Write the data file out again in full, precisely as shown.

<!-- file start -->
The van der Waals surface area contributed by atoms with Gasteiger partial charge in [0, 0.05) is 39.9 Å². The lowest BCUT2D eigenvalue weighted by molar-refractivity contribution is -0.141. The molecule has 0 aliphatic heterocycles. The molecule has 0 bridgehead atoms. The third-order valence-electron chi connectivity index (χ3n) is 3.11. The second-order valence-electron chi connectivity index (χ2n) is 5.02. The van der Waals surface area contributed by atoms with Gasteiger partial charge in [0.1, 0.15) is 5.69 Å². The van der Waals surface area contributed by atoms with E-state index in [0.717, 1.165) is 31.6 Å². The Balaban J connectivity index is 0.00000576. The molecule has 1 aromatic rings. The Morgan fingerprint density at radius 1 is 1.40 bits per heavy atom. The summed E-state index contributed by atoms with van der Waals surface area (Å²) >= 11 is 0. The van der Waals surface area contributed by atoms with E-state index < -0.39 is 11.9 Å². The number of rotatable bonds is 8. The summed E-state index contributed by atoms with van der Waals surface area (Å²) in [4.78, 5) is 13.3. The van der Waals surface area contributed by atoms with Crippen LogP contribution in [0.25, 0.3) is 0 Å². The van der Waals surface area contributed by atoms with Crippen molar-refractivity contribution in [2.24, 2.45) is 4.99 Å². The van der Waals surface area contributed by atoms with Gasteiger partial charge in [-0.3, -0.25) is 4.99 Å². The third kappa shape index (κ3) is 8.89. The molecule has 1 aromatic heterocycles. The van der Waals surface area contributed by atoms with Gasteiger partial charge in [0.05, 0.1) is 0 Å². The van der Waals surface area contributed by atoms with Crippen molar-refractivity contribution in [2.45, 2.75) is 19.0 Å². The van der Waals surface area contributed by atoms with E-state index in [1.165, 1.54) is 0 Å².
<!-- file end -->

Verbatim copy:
The van der Waals surface area contributed by atoms with Gasteiger partial charge in [0, 0.05) is 39.9 Å². The lowest BCUT2D eigenvalue weighted by molar-refractivity contribution is -0.141. The molecule has 0 aliphatic heterocycles. The molecule has 0 bridgehead atoms. The third-order valence-electron chi connectivity index (χ3n) is 3.11. The second-order valence-electron chi connectivity index (χ2n) is 5.02. The van der Waals surface area contributed by atoms with Gasteiger partial charge in [0.1, 0.15) is 5.69 Å². The van der Waals surface area contributed by atoms with E-state index in [0.717, 1.165) is 31.6 Å². The Balaban J connectivity index is 0.00000576. The molecule has 1 aromatic rings. The Morgan fingerprint density at radius 1 is 1.40 bits per heavy atom. The summed E-state index contributed by atoms with van der Waals surface area (Å²) >= 11 is 0. The van der Waals surface area contributed by atoms with E-state index < -0.39 is 11.9 Å². The number of rotatable bonds is 8. The summed E-state index contributed by atoms with van der Waals surface area (Å²) in [4.78, 5) is 13.3. The van der Waals surface area contributed by atoms with Crippen LogP contribution in [0.25, 0.3) is 0 Å². The van der Waals surface area contributed by atoms with Crippen molar-refractivity contribution in [2.24, 2.45) is 4.99 Å². The van der Waals surface area contributed by atoms with Gasteiger partial charge in [-0.3, -0.25) is 4.99 Å². The third kappa shape index (κ3) is 8.89. The molecule has 1 aromatic heterocycles. The van der Waals surface area contributed by atoms with Gasteiger partial charge in [0.05, 0.1) is 0 Å². The van der Waals surface area contributed by atoms with Crippen molar-refractivity contribution in [2.45, 2.75) is 19.0 Å². The van der Waals surface area contributed by atoms with E-state index in [1.165, 1.54) is 0 Å².